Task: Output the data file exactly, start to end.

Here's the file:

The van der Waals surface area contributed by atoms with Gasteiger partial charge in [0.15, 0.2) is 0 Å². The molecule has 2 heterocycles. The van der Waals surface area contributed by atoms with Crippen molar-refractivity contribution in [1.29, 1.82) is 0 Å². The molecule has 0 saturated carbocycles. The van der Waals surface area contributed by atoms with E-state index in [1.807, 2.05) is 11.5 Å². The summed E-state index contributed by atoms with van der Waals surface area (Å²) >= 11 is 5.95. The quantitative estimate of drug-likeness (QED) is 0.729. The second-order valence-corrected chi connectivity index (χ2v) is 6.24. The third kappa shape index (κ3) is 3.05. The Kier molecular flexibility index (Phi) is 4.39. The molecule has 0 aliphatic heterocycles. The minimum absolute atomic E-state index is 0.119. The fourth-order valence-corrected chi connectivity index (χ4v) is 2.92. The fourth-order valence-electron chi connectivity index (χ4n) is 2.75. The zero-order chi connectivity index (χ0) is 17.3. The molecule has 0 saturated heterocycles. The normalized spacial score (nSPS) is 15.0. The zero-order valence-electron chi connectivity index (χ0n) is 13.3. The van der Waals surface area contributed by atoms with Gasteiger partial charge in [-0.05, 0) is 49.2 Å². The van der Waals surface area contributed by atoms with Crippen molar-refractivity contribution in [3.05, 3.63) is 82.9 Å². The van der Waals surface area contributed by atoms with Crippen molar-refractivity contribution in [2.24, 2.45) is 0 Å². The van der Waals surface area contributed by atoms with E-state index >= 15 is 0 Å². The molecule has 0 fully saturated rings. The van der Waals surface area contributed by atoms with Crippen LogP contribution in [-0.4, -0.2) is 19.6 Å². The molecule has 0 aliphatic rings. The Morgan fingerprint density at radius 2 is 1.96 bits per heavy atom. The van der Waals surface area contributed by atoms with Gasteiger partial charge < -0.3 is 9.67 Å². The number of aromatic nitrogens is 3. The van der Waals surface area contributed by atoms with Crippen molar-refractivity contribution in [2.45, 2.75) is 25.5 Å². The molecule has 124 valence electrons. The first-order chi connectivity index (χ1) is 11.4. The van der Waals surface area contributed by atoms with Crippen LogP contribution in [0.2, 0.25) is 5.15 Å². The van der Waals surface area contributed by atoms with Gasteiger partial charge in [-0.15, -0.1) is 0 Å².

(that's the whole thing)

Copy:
The van der Waals surface area contributed by atoms with Gasteiger partial charge in [0.15, 0.2) is 0 Å². The molecule has 2 heterocycles. The van der Waals surface area contributed by atoms with Crippen molar-refractivity contribution in [1.29, 1.82) is 0 Å². The molecule has 0 saturated carbocycles. The van der Waals surface area contributed by atoms with E-state index in [1.807, 2.05) is 11.5 Å². The summed E-state index contributed by atoms with van der Waals surface area (Å²) >= 11 is 5.95. The quantitative estimate of drug-likeness (QED) is 0.729. The second-order valence-corrected chi connectivity index (χ2v) is 6.24. The third kappa shape index (κ3) is 3.05. The Kier molecular flexibility index (Phi) is 4.39. The molecule has 0 aliphatic heterocycles. The minimum absolute atomic E-state index is 0.119. The fourth-order valence-corrected chi connectivity index (χ4v) is 2.92. The fourth-order valence-electron chi connectivity index (χ4n) is 2.75. The zero-order chi connectivity index (χ0) is 17.3. The molecule has 0 saturated heterocycles. The normalized spacial score (nSPS) is 15.0. The zero-order valence-electron chi connectivity index (χ0n) is 13.3. The van der Waals surface area contributed by atoms with Gasteiger partial charge in [-0.05, 0) is 49.2 Å². The van der Waals surface area contributed by atoms with Crippen molar-refractivity contribution in [3.05, 3.63) is 82.9 Å². The van der Waals surface area contributed by atoms with Crippen molar-refractivity contribution in [2.24, 2.45) is 0 Å². The van der Waals surface area contributed by atoms with E-state index >= 15 is 0 Å². The molecule has 0 fully saturated rings. The van der Waals surface area contributed by atoms with Crippen LogP contribution in [-0.4, -0.2) is 19.6 Å². The molecule has 0 aliphatic rings. The Morgan fingerprint density at radius 2 is 1.96 bits per heavy atom. The van der Waals surface area contributed by atoms with Gasteiger partial charge < -0.3 is 9.67 Å². The number of aromatic nitrogens is 3. The van der Waals surface area contributed by atoms with Crippen molar-refractivity contribution in [2.45, 2.75) is 25.5 Å². The molecule has 124 valence electrons. The first-order chi connectivity index (χ1) is 11.4. The van der Waals surface area contributed by atoms with Crippen LogP contribution in [0.2, 0.25) is 5.15 Å². The van der Waals surface area contributed by atoms with Gasteiger partial charge in [-0.15, -0.1) is 0 Å².